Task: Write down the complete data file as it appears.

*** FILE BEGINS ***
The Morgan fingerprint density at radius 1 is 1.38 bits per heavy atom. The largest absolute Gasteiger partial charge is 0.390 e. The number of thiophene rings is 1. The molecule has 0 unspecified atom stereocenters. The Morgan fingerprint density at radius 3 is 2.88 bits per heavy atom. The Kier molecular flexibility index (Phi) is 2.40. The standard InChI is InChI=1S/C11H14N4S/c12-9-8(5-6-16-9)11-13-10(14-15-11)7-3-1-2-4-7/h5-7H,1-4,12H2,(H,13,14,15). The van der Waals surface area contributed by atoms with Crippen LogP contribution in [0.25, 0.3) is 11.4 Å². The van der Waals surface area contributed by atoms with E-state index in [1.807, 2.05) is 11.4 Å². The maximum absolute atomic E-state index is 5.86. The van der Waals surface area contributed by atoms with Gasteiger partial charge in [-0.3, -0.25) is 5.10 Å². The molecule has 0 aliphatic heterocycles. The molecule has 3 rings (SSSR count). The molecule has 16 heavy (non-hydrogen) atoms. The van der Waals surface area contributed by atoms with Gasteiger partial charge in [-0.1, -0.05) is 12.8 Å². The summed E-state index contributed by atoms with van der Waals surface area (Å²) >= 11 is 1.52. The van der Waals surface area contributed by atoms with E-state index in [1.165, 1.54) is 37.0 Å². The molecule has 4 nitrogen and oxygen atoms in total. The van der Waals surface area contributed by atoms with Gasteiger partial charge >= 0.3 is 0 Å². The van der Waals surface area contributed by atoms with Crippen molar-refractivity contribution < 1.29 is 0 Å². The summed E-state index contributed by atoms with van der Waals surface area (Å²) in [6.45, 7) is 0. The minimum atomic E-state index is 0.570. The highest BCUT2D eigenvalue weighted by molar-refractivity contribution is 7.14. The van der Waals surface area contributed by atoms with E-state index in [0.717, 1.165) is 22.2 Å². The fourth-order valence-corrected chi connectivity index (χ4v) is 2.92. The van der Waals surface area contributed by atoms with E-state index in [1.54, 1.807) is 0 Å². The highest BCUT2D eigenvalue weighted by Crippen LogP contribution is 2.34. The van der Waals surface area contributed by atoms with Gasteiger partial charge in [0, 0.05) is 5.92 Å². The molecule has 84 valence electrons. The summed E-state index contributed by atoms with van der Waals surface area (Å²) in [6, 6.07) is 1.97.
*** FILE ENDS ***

The Morgan fingerprint density at radius 1 is 1.38 bits per heavy atom. The largest absolute Gasteiger partial charge is 0.390 e. The number of thiophene rings is 1. The molecule has 0 unspecified atom stereocenters. The Morgan fingerprint density at radius 3 is 2.88 bits per heavy atom. The Kier molecular flexibility index (Phi) is 2.40. The standard InChI is InChI=1S/C11H14N4S/c12-9-8(5-6-16-9)11-13-10(14-15-11)7-3-1-2-4-7/h5-7H,1-4,12H2,(H,13,14,15). The van der Waals surface area contributed by atoms with Crippen LogP contribution in [0.25, 0.3) is 11.4 Å². The van der Waals surface area contributed by atoms with E-state index in [1.807, 2.05) is 11.4 Å². The maximum absolute atomic E-state index is 5.86. The van der Waals surface area contributed by atoms with Gasteiger partial charge in [-0.3, -0.25) is 5.10 Å². The molecule has 0 aliphatic heterocycles. The molecule has 3 rings (SSSR count). The molecule has 16 heavy (non-hydrogen) atoms. The van der Waals surface area contributed by atoms with Gasteiger partial charge in [-0.1, -0.05) is 12.8 Å². The summed E-state index contributed by atoms with van der Waals surface area (Å²) >= 11 is 1.52. The van der Waals surface area contributed by atoms with E-state index in [1.165, 1.54) is 37.0 Å². The molecule has 4 nitrogen and oxygen atoms in total. The van der Waals surface area contributed by atoms with Gasteiger partial charge >= 0.3 is 0 Å². The van der Waals surface area contributed by atoms with Crippen molar-refractivity contribution < 1.29 is 0 Å². The summed E-state index contributed by atoms with van der Waals surface area (Å²) in [6.45, 7) is 0. The minimum atomic E-state index is 0.570. The highest BCUT2D eigenvalue weighted by molar-refractivity contribution is 7.14. The van der Waals surface area contributed by atoms with E-state index in [0.717, 1.165) is 22.2 Å². The fourth-order valence-corrected chi connectivity index (χ4v) is 2.92. The van der Waals surface area contributed by atoms with E-state index in [1.54, 1.807) is 0 Å². The highest BCUT2D eigenvalue weighted by Crippen LogP contribution is 2.34. The van der Waals surface area contributed by atoms with Gasteiger partial charge in [0, 0.05) is 5.92 Å². The molecule has 84 valence electrons. The summed E-state index contributed by atoms with van der Waals surface area (Å²) in [6, 6.07) is 1.97.